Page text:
You might recall we visited a T or C few weeks ago, unfortunately we had to return last week, my father in-law passed away. I am featuring their Mesquite Tree in his honor. I've been captivated by this tree since my first visit here back in 2008. It's the seed pods that first got my attention...
But the tiny leaves are beautiful too, especially against the blue blue sky.
It wasn't until taking these photos that I discovered another feature, it has spikes!
And it does drop a few pods…
Distance and age kept me from knowing my father in-law as a gardener, but I've heard many stories. He was a Nebraskan farmer and brought his farming ways with him when they moved to New Mexico, although on a smaller scale. He saw to it their small plot of land was terraced and a garden was planted. In later years, as balance became an issue for him, they purchased a pair of stock tanks in which he could grow vegetables, ready-made raised planters.
It's difficult for me to write with any authority about the Mesquite, since it doesn’t grow in my garden, but here are some facts I've found online...
- a leguminous plant of the Prosopis genus found in northern Mexico through the Sonoran and Chihuahuan Deserts, and up into the Southwestern United States as far north as southern Kansas, west to the Colorado Desert in California, and east to the eastern fifth of Texas. Several species are found in arid to semi-arid regions of southern and western South America (source).
- Mesquite trees vary tremendously in size, depending on growing conditions. Where water is plentiful, and if the seedlings are not injured by weather or animals, trees may grow 40 to 50 feet tall, with a spread of 40 feet or more. The trunk forks only a few feet above the ground. If a new shoot is disturbed, the plant develops into a sprawling multi-trunked shrub (source).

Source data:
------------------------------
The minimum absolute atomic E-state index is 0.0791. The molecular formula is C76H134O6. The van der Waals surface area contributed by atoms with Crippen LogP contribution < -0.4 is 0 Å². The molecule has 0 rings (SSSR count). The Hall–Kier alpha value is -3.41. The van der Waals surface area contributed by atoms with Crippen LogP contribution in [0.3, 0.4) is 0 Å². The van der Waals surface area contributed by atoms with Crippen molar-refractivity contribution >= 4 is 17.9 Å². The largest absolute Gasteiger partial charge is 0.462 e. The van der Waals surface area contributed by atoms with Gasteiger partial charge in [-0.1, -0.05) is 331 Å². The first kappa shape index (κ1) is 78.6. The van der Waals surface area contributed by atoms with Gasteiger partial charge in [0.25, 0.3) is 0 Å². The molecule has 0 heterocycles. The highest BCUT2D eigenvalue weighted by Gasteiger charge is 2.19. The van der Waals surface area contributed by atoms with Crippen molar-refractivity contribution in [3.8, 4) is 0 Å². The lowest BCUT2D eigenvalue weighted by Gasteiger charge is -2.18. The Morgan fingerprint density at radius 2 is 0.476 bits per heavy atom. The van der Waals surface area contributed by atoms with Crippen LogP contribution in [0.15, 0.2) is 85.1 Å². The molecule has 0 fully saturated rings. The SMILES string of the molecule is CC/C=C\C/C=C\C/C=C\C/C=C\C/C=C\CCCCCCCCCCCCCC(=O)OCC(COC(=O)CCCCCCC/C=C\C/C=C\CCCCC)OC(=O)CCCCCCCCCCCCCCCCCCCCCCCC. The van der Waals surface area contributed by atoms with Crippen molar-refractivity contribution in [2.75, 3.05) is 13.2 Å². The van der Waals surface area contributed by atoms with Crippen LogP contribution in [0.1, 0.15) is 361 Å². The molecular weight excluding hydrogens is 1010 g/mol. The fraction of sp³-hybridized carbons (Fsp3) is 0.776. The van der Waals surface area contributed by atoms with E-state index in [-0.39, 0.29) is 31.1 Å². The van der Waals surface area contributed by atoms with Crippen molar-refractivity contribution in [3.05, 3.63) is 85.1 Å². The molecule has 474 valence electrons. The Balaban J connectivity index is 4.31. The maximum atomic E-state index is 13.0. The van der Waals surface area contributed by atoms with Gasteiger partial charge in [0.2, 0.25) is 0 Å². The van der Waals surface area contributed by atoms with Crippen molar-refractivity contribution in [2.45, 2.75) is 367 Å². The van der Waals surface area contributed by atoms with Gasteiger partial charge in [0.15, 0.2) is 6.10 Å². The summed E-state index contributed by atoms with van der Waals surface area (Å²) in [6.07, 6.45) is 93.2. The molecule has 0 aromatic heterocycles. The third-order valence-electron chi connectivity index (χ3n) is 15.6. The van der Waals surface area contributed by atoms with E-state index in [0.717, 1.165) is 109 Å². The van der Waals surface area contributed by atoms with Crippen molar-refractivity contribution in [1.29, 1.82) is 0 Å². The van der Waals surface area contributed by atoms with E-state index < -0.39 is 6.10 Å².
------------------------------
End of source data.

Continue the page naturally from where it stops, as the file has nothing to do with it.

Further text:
- fluffy, creamy-white flowers, which often have a greenish or yellowish cast, appear from spring to autumn. The beans, which mature in late summer, develop in a pod between four and nine inches long. When ripe, the beans are covered by a sweetish coating, which has a sugar content as high as 30 percent (source).
- it adapts to almost any soil that is not soggy (source).
- Mesquite beans can lie dormant for many years—some say up to 40 years—waiting for the right conditions for sprouting (source).
- taproots of mesquites are legendary, growing seemingly as deep as needed to reach the water table—often 25 to 65 feet in length (source).
- the Mesquite will grow to 30 ft tall and 40 ft wide, and is deciduous
- it's tolerant of high heat with low water requirements
- the cold tolerance of many species has been established but this tolerance is quite variable owing to the condition of the plant at the onset of winter. Heavily fertilized and irrigated trees will not tolerate the cold as well as those that have been conditioned with less water and no fertilizer late in the summer. Honey mesquite (Prosopis glandulosa) and screwbean mesquite (P. pubescens) can survive temperatures to 0 ºF; velvet mesquite (P. velutina) is reliably cold hardy to at least 10 ºF; Chilean mesquite (P. chilensis) and black mesquite (P. nigra) are hardy to at least 15 ºF; Argentine mesquite (P. alba) and many South American hybrids suffer damage and dieback when temperatures fall below 15 – 20 ºF (source).
I can tell you they pop up freely around town, vacant lots always have a few, like this sturdy little guy.
“I could ask for no better monument over my grave than a good mesquite tree, its roots down deep like those of people who belong to the soil, its hardy branches, leaves and fruit holding memories of the soil. . . .”
— J. Frank Dobie, Texas writer (source)
As always I'm curious what's looking good in your garden this week...
All material © 2009-2013 by Loree Bohl for danger garden. Unauthorized reproduction prohibited.